The Road to Sleeping Dragon: Learning China from the Ground Up

Bloomsbury Publishing USA
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From the highly praised author of The Last Days of Old Beijing, a brilliant portrait of China today and a memoir of coming of age in a country in transition.

In 1995, at the age of twenty-three, Michael Meyer joined the Peace Corps and, after rejecting offers to go to seven other countries, was sent to a tiny town in Sichuan. Knowing nothing about China, or even how to use chopsticks, Meyer wrote Chinese words up and down his arms so he could hold conversations, and, per a Communist dean's orders, jumped into teaching his students about the Enlightenment, the stock market, and Beatles lyrics. Soon he realized his Chinese counterparts were just as bewildered by China's changes as he was.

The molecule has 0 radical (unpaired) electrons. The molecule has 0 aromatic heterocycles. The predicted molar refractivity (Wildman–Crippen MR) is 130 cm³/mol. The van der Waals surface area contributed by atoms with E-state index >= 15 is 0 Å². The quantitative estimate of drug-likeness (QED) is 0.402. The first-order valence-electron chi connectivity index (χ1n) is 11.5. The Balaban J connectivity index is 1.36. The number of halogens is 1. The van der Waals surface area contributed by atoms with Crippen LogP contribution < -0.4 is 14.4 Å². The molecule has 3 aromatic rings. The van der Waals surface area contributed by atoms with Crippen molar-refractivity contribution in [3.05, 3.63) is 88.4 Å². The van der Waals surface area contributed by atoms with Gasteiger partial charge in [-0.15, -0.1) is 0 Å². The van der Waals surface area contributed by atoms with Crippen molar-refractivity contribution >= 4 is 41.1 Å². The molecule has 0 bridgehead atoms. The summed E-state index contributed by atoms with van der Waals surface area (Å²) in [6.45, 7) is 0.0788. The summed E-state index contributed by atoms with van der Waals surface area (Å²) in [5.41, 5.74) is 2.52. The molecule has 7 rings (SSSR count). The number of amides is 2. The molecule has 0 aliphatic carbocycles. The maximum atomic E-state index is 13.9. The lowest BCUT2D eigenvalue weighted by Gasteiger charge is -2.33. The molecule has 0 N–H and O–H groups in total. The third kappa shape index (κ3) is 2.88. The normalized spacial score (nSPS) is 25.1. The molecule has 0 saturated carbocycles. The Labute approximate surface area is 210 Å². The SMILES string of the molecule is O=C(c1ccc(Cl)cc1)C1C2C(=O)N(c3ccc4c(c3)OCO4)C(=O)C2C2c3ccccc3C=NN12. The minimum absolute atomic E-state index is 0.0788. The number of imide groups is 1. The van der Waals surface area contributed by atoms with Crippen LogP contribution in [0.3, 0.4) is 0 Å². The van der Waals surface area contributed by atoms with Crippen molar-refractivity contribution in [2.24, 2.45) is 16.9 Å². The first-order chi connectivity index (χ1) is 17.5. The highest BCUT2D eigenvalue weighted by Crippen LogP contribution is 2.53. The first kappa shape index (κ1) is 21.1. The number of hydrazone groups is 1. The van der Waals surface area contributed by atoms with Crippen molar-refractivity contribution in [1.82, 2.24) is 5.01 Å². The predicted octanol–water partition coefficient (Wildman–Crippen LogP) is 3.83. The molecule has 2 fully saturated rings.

Thus began an impassioned immersion into Chinese life. With humor and insight, Meyer
puts readers in his novice shoes, introducing a fascinating cast of characters while winding across the length and breadth of his adopted country --from a terrifying bus attack on arrival, to remote Xinjiang and Tibet, into Beijing's backstreets and his future wife's Manchurian family, and headlong into efforts to protect China's vanishing heritage at places like "Sleeping Dragon," the world's largest panda preserve.

In the last book of his China trilogy, Meyer tells a story both deeply personal and universal, as he gains greater – if never complete – assurance, capturing what it feels like to learn a language, culture and history from the ground up. Both funny and relatable, The Road to Sleeping Dragon is essential reading for anyone interested in China's history, and how daily life plays out there today.